Whole-cell voltage-gated currents in unlabeled fungiform taste cells of the TRPM5-GFP mice. A: Some unlabeled cells (53%) exhibit only an outward current in response to depolarizing voltage steps. The Barium-TEA-TTX solution decreased the outward current indicating the involvement of voltage-dependent K+ channels. The I-V plot is represented (n = 52 cells; mean ± sem). B: Other cells (46%) exhibit outward K+ and inward Na+ currents, but lack a voltage-dependent Ca2+ (Ba2+) current. The I-V plot is represented for inward and outward currents (n = 45 cells; mean ± sem).

Figure 3
figure 3

Whole-cell voltage-gated currents in an unlabeled fungiform taste cell expressing a Ca2+ current. In one cell, showing a large inward Na+ and outward current K+ in response to depolarizing voltage steps, the application in of the Barium-TEA-TTX solution elicited a Ca2+ current, typical of type III cells.

Amiloride effect on taste receptor cells

Cells were stimulated sequentially, with intervening washes, with 30 μM and 0.2 μM amiloride applied in the bath. Since taste cells were isolated, both apical and basolateral membranes were bathed with the amiloride solution. Among all recorded cells (n = 104), only 8 cells exhibited a response to amiloride. In amiloride-sensitive taste cells, amiloride decreased a steady inward current. The response varied in different cells between 25 and 160 pA (mean ± sd = 80.6 ± 51.8 with 30 μM and 43.1 ± 37.3 with 0.2 μM). Since both concentrations of amiloride were effective on the responding taste cells, these responses were likely mediated by apical amiloride-sensitive Na+ channels. The small but significant (χ-square-test; χ2 = 8.6; p < 0.01; df = 1) number of cells having an amiloride effect was exclusively observed in the subset of cells with only voltage-gated outward currents (Figure 4). No response to amiloride was observed in cells with voltage-gated inward currents. The addition of amiloride to either the enzymatic dissociation solution or the Tyrode's bathing taste cells during dissociation did not increase the incidence of amiloride-sensitive taste cells, suggesting that the amiloride-sensitive channels were not degraded during the taste cell isolation procedure.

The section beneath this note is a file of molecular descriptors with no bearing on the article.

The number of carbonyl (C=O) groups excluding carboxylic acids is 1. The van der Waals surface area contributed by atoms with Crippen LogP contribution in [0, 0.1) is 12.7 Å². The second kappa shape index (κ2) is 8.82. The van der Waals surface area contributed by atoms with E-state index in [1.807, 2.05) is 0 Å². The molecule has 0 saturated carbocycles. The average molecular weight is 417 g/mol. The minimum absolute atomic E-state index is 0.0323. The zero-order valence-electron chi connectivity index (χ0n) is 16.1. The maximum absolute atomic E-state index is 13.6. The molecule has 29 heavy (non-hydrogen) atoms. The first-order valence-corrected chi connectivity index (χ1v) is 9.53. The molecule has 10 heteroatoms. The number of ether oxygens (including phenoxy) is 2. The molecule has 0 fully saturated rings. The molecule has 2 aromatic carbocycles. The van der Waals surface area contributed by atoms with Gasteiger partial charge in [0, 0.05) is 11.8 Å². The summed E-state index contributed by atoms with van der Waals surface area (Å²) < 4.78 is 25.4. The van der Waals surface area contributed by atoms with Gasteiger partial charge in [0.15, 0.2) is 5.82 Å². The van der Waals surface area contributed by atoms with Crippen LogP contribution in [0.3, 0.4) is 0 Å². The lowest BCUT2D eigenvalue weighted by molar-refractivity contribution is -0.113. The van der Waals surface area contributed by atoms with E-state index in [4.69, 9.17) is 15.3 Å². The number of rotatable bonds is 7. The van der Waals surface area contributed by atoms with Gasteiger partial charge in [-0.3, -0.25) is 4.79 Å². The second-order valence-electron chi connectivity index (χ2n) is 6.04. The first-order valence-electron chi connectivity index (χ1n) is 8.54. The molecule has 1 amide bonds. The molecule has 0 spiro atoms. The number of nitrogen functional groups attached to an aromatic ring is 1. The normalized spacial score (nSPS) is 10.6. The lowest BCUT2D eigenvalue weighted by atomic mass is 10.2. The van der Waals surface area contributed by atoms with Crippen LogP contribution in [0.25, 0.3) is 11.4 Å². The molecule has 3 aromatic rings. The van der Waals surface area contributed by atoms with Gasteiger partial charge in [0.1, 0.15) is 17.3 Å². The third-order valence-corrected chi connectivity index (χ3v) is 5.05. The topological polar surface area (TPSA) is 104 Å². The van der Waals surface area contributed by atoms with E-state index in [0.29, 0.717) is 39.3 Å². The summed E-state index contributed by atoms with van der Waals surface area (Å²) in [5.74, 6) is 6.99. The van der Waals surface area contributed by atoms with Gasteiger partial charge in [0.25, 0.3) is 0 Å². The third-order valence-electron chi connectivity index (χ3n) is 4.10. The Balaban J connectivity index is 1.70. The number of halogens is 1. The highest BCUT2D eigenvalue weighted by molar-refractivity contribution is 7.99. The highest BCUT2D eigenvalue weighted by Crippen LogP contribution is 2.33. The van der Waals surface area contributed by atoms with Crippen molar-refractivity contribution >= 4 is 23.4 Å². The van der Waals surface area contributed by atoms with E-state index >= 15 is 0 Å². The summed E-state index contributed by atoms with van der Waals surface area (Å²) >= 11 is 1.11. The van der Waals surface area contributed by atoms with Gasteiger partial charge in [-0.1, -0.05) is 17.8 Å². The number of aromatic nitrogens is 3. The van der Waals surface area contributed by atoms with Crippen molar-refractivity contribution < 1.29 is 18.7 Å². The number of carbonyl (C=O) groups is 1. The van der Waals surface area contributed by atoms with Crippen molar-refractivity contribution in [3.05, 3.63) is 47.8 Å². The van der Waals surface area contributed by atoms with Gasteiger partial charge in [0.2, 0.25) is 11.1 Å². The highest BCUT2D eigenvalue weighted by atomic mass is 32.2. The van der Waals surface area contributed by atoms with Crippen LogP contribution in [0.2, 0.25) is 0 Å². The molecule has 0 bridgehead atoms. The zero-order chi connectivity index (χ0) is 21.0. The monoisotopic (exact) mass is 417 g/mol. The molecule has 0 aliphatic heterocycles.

Figure 4
figure 4

Amiloride effect on the steady-state current in a fungiform taste cell. A: Cells exhibiting an amiloride effect respond to depolarizing voltage steps with only outward currents. B: The application of amiloride in the bath, at 30 or 0.2 μM, decreased the steady-state current (holding potential -100 mV).